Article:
Author(s): Zhang L, Pei YF, Li J, Papasian CJ, Deng HW
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Abstract When testing association between rare variants and diseases, an efficient analytical approach involves considering a set of variants in a genomic region as the unit of analysis. One factor complicating this approach is that the vast majority of rare variants in practical applications are believed to represent background neutral variation. As a result, analyzing a single set with all variants may not represent a powerful approach. Here, we propose two alternative strategies. In the first, we analyze the subsets of rare variants exhaustively. In the second, we categorize variants selectively into two subsets: one in which variants are overrepresented in cases, and the other in which variants are overrepresented in controls. When the proportion of neutral variants is moderate to large we show, by simulations, that the both proposed strategies improve the statistical power over methods analyzing a single set with total variants. When applied to a real sequencing association study, the proposed methods consistently produce smaller p-values than their competitors. When applied to another real sequencing dataset to study the difference of rare allele distributions between ethnic populations, the proposed methods detect the overrepresentation of variants between the CHB (Chinese Han in Beijing) and YRI (Yoruba people of Ibadan) populations with small p-values. Additional analyses suggest that there is no difference between the CHB and CHD (Chinese Han in Denver) datasets, as expected. Finally, when applied to the CHB and JPT (Japanese people in Tokyo) populations, existing methods fail to detect any difference, while it is detected by the proposed methods in several regions.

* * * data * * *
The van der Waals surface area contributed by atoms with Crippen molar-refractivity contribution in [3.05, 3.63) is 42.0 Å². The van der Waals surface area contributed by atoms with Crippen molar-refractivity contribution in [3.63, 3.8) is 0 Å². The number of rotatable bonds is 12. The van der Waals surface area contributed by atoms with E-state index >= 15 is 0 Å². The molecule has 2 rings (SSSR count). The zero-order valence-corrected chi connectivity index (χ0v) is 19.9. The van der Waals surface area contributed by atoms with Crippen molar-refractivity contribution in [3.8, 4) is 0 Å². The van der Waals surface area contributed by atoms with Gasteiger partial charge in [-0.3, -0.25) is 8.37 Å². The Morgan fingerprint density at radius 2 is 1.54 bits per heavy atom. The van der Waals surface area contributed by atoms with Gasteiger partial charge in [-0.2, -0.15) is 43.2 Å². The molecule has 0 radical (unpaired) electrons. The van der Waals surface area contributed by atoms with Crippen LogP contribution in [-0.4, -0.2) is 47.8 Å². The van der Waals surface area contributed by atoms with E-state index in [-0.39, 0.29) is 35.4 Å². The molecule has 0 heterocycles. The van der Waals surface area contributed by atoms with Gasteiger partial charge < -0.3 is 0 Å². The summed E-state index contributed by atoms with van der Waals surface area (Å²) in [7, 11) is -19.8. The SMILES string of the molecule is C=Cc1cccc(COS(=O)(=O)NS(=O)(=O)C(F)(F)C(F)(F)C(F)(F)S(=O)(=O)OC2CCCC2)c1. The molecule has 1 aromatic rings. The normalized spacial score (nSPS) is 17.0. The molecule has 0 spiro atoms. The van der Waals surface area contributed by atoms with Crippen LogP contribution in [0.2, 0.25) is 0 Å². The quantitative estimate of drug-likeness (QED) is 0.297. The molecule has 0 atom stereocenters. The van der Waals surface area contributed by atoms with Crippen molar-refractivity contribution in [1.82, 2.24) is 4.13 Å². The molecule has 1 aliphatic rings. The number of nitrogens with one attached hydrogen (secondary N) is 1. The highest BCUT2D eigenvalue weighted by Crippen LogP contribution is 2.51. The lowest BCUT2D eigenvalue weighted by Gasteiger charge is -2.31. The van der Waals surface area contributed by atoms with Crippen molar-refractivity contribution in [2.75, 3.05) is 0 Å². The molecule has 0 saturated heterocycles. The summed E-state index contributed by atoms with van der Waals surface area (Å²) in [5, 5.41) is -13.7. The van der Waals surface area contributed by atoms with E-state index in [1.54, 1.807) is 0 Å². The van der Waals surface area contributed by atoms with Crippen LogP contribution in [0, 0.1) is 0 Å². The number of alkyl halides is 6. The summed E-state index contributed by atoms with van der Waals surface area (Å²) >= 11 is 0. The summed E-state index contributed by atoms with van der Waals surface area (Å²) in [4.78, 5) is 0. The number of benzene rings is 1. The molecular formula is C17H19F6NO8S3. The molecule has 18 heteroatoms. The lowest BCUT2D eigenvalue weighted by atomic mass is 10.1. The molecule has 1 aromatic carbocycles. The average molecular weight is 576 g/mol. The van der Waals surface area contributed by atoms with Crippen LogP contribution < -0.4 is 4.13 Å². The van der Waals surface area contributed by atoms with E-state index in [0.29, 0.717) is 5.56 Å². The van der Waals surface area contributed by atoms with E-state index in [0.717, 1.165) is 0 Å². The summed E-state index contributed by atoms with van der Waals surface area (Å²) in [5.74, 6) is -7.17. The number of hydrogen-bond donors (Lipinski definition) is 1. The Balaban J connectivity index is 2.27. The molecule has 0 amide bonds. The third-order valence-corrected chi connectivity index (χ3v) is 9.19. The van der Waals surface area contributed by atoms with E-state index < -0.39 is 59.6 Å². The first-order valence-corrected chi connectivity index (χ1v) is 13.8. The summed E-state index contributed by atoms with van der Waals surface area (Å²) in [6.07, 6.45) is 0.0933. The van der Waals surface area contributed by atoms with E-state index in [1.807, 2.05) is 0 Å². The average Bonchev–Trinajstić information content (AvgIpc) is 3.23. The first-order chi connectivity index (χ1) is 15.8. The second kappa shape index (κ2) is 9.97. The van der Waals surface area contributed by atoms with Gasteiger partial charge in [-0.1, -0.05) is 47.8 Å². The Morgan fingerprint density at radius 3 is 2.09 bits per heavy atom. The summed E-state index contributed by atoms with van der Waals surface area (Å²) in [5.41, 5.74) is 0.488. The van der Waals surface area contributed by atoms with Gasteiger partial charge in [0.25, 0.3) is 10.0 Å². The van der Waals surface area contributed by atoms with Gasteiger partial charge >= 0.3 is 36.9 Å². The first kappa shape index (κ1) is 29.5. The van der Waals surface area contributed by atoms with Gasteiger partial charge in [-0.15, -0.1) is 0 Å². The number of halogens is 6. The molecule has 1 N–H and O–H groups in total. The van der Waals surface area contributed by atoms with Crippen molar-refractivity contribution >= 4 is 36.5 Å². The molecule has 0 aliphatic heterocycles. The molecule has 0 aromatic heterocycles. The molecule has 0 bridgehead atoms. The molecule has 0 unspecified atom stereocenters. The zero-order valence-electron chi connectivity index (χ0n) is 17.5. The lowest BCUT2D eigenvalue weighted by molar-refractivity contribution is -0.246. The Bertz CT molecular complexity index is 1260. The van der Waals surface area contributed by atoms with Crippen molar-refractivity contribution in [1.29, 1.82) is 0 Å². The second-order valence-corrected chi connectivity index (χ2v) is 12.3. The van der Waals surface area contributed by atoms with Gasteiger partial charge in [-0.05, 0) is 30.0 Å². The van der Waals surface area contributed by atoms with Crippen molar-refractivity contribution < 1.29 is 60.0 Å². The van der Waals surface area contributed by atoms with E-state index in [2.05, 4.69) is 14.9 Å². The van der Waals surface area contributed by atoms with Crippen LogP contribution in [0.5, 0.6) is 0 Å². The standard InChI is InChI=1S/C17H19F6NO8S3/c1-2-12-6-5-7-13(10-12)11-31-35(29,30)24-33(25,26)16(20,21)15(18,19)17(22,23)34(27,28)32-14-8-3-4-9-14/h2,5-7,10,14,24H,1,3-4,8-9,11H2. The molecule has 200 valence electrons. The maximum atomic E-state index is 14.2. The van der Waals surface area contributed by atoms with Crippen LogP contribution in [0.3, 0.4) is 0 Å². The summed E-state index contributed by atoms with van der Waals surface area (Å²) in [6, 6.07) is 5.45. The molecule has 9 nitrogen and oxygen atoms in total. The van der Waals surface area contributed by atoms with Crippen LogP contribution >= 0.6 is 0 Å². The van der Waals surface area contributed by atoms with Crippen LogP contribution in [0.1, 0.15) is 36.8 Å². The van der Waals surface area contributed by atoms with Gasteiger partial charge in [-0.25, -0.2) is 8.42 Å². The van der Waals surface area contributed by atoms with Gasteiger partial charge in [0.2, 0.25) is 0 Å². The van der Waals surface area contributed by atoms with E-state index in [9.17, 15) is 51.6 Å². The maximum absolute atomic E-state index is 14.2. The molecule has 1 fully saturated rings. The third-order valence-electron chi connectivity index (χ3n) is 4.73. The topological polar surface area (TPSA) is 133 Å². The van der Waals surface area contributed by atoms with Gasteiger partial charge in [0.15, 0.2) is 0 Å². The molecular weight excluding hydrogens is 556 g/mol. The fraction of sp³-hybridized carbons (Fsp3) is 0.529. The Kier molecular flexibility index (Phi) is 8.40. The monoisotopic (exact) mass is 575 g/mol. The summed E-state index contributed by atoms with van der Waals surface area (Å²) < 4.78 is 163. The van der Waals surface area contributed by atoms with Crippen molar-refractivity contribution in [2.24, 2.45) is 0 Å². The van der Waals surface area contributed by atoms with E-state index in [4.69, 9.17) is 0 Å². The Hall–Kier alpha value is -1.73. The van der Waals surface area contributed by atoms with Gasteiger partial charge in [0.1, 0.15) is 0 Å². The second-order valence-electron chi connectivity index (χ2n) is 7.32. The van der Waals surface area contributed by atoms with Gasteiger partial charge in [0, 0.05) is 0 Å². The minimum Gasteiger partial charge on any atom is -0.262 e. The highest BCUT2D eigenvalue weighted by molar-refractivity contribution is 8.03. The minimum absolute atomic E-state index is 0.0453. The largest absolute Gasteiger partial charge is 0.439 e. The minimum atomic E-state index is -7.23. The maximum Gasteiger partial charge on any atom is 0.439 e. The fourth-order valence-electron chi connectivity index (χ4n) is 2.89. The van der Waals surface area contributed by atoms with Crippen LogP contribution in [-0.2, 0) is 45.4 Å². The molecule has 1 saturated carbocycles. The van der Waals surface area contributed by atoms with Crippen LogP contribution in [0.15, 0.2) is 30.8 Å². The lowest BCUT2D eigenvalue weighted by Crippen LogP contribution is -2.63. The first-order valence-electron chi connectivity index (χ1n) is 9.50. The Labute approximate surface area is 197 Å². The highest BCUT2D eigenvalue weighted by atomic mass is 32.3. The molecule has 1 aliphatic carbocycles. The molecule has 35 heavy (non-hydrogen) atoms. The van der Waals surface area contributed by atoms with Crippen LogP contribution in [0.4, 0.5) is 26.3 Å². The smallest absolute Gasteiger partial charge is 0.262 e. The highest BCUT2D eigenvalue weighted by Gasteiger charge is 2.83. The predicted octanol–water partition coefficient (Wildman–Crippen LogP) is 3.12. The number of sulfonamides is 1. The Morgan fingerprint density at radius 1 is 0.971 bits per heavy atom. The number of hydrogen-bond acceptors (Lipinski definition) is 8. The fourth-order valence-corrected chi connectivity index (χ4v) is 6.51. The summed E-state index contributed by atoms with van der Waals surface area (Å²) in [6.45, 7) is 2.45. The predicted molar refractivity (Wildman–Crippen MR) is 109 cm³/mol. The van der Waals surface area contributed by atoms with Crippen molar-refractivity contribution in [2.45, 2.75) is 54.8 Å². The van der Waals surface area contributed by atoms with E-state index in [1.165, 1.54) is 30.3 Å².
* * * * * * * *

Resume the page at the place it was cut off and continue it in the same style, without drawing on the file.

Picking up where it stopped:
This article was published in PLoS One
and referenced in Human Genetics & Embryology